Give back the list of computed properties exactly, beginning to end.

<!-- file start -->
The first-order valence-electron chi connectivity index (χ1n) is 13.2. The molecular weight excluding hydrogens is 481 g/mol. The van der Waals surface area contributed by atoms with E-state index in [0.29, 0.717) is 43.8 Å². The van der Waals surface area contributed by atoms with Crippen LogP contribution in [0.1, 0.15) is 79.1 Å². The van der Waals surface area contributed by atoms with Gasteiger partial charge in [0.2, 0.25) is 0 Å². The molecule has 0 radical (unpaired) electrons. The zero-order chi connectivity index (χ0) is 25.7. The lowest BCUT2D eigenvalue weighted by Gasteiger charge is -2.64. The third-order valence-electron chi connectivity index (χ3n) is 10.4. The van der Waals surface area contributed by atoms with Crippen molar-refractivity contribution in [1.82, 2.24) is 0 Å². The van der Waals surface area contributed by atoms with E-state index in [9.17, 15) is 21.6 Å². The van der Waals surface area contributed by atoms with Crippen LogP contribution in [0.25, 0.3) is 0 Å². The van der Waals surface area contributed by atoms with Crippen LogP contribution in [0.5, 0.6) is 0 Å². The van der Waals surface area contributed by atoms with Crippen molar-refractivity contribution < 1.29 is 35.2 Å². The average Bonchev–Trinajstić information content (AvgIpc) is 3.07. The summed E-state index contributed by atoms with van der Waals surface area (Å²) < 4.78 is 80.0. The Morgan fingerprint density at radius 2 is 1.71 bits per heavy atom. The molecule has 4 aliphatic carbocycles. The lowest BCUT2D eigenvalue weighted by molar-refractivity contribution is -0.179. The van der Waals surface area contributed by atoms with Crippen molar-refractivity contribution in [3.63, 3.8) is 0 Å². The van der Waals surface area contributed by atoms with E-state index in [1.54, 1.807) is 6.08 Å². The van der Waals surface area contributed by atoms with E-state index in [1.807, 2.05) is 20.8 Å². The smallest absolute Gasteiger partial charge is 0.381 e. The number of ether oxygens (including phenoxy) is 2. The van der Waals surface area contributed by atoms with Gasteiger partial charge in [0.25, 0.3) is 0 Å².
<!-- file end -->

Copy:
The first-order valence-electron chi connectivity index (χ1n) is 13.2. The molecular weight excluding hydrogens is 481 g/mol. The van der Waals surface area contributed by atoms with E-state index in [0.29, 0.717) is 43.8 Å². The van der Waals surface area contributed by atoms with Crippen LogP contribution in [0.1, 0.15) is 79.1 Å². The van der Waals surface area contributed by atoms with Gasteiger partial charge in [0.2, 0.25) is 0 Å². The molecule has 0 radical (unpaired) electrons. The zero-order chi connectivity index (χ0) is 25.7. The lowest BCUT2D eigenvalue weighted by Gasteiger charge is -2.64. The third-order valence-electron chi connectivity index (χ3n) is 10.4. The van der Waals surface area contributed by atoms with Crippen molar-refractivity contribution in [1.82, 2.24) is 0 Å². The van der Waals surface area contributed by atoms with E-state index in [9.17, 15) is 21.6 Å². The van der Waals surface area contributed by atoms with Crippen LogP contribution in [0.25, 0.3) is 0 Å². The van der Waals surface area contributed by atoms with Crippen LogP contribution in [0.5, 0.6) is 0 Å². The van der Waals surface area contributed by atoms with Crippen molar-refractivity contribution < 1.29 is 35.2 Å². The average Bonchev–Trinajstić information content (AvgIpc) is 3.07. The summed E-state index contributed by atoms with van der Waals surface area (Å²) < 4.78 is 80.0. The Morgan fingerprint density at radius 2 is 1.71 bits per heavy atom. The molecule has 4 aliphatic carbocycles. The lowest BCUT2D eigenvalue weighted by molar-refractivity contribution is -0.179. The van der Waals surface area contributed by atoms with Crippen molar-refractivity contribution in [3.63, 3.8) is 0 Å². The van der Waals surface area contributed by atoms with E-state index in [1.54, 1.807) is 6.08 Å². The van der Waals surface area contributed by atoms with E-state index in [1.807, 2.05) is 20.8 Å². The smallest absolute Gasteiger partial charge is 0.381 e. The number of ether oxygens (including phenoxy) is 2. The van der Waals surface area contributed by atoms with Gasteiger partial charge in [0.25, 0.3) is 0 Å².